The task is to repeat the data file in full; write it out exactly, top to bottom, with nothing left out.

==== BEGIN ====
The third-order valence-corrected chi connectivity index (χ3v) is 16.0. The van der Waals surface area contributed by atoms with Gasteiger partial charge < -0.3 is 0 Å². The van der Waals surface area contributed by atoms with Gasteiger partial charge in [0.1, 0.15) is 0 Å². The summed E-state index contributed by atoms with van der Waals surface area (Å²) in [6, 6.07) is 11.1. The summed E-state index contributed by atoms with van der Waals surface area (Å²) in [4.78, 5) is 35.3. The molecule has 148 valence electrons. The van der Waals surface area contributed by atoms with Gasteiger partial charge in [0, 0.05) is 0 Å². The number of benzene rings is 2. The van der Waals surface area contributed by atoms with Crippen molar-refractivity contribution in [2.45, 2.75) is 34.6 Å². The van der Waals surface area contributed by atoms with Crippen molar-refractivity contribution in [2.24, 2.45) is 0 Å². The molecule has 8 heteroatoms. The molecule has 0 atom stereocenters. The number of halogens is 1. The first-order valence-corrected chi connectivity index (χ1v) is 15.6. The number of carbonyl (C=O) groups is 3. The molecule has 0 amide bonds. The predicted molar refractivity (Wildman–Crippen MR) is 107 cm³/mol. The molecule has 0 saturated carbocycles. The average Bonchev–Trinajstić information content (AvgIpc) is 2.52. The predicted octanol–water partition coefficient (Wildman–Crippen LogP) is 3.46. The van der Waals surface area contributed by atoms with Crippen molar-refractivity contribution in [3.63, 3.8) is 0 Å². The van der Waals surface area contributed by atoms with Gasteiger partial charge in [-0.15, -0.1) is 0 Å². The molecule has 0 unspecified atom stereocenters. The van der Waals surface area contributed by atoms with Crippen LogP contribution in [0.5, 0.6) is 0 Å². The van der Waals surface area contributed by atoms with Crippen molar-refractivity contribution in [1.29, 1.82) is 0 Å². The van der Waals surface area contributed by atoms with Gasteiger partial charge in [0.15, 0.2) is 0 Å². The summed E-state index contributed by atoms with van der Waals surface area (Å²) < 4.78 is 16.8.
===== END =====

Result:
The third-order valence-corrected chi connectivity index (χ3v) is 16.0. The van der Waals surface area contributed by atoms with Gasteiger partial charge < -0.3 is 0 Å². The van der Waals surface area contributed by atoms with Gasteiger partial charge in [0.1, 0.15) is 0 Å². The summed E-state index contributed by atoms with van der Waals surface area (Å²) in [6, 6.07) is 11.1. The summed E-state index contributed by atoms with van der Waals surface area (Å²) in [4.78, 5) is 35.3. The molecule has 148 valence electrons. The van der Waals surface area contributed by atoms with Gasteiger partial charge in [0, 0.05) is 0 Å². The number of benzene rings is 2. The van der Waals surface area contributed by atoms with Crippen molar-refractivity contribution in [2.45, 2.75) is 34.6 Å². The van der Waals surface area contributed by atoms with Crippen molar-refractivity contribution in [2.24, 2.45) is 0 Å². The molecule has 8 heteroatoms. The molecule has 0 atom stereocenters. The number of halogens is 1. The first-order valence-corrected chi connectivity index (χ1v) is 15.6. The number of carbonyl (C=O) groups is 3. The molecule has 0 amide bonds. The predicted molar refractivity (Wildman–Crippen MR) is 107 cm³/mol. The molecule has 0 saturated carbocycles. The average Bonchev–Trinajstić information content (AvgIpc) is 2.52. The predicted octanol–water partition coefficient (Wildman–Crippen LogP) is 3.46. The van der Waals surface area contributed by atoms with Crippen molar-refractivity contribution in [3.63, 3.8) is 0 Å². The van der Waals surface area contributed by atoms with Gasteiger partial charge in [-0.15, -0.1) is 0 Å². The molecule has 0 unspecified atom stereocenters. The van der Waals surface area contributed by atoms with Crippen LogP contribution in [0.5, 0.6) is 0 Å². The van der Waals surface area contributed by atoms with Crippen molar-refractivity contribution in [1.29, 1.82) is 0 Å². The van der Waals surface area contributed by atoms with Gasteiger partial charge in [0.15, 0.2) is 0 Å². The summed E-state index contributed by atoms with van der Waals surface area (Å²) < 4.78 is 16.8.